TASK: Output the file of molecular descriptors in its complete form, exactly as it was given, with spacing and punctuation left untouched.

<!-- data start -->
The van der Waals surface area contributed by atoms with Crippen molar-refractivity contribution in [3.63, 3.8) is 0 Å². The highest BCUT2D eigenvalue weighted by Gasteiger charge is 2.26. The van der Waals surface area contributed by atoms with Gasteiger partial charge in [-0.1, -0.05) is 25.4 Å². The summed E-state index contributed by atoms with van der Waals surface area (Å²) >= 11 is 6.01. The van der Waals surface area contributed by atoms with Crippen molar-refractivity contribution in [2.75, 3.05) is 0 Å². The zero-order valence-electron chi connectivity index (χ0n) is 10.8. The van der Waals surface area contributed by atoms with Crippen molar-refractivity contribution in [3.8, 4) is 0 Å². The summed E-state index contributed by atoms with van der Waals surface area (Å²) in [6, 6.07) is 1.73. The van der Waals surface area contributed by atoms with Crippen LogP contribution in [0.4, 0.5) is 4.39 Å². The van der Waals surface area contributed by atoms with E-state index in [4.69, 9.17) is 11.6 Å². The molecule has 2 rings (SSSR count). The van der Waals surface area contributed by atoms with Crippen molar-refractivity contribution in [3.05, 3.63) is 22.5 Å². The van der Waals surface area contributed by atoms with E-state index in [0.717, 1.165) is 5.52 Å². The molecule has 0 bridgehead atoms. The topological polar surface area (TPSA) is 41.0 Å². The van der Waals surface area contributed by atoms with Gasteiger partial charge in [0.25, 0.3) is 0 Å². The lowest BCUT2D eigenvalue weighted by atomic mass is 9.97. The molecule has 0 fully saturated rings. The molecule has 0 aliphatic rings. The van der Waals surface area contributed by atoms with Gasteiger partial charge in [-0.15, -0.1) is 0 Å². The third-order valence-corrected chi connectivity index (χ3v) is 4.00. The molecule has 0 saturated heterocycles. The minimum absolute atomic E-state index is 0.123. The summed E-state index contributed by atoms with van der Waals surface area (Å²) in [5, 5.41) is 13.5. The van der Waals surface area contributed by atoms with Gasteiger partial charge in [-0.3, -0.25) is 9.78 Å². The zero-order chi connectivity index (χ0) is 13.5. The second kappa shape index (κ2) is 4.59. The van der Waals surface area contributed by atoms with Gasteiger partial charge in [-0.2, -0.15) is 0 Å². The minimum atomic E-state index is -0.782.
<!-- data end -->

The van der Waals surface area contributed by atoms with Crippen molar-refractivity contribution in [3.63, 3.8) is 0 Å². The highest BCUT2D eigenvalue weighted by Gasteiger charge is 2.26. The van der Waals surface area contributed by atoms with Gasteiger partial charge in [-0.1, -0.05) is 25.4 Å². The summed E-state index contributed by atoms with van der Waals surface area (Å²) >= 11 is 6.01. The van der Waals surface area contributed by atoms with Crippen molar-refractivity contribution in [2.75, 3.05) is 0 Å². The zero-order valence-electron chi connectivity index (χ0n) is 10.8. The van der Waals surface area contributed by atoms with Crippen molar-refractivity contribution in [3.8, 4) is 0 Å². The summed E-state index contributed by atoms with van der Waals surface area (Å²) in [6, 6.07) is 1.73. The van der Waals surface area contributed by atoms with Crippen LogP contribution in [0.4, 0.5) is 4.39 Å². The van der Waals surface area contributed by atoms with E-state index in [4.69, 9.17) is 11.6 Å². The molecule has 2 rings (SSSR count). The van der Waals surface area contributed by atoms with Crippen molar-refractivity contribution in [3.05, 3.63) is 22.5 Å². The van der Waals surface area contributed by atoms with E-state index in [0.717, 1.165) is 5.52 Å². The molecule has 0 bridgehead atoms. The topological polar surface area (TPSA) is 41.0 Å². The van der Waals surface area contributed by atoms with Gasteiger partial charge in [0.25, 0.3) is 0 Å². The lowest BCUT2D eigenvalue weighted by atomic mass is 9.97. The molecule has 0 fully saturated rings. The molecule has 0 aliphatic rings. The van der Waals surface area contributed by atoms with Gasteiger partial charge in [-0.15, -0.1) is 0 Å². The third-order valence-corrected chi connectivity index (χ3v) is 4.00. The molecule has 0 saturated heterocycles. The minimum absolute atomic E-state index is 0.123. The summed E-state index contributed by atoms with van der Waals surface area (Å²) in [5, 5.41) is 13.5. The van der Waals surface area contributed by atoms with Gasteiger partial charge in [-0.3, -0.25) is 9.78 Å². The zero-order chi connectivity index (χ0) is 13.5. The second kappa shape index (κ2) is 4.59. The van der Waals surface area contributed by atoms with Gasteiger partial charge in [-0.2, -0.15) is 0 Å². The minimum atomic E-state index is -0.782.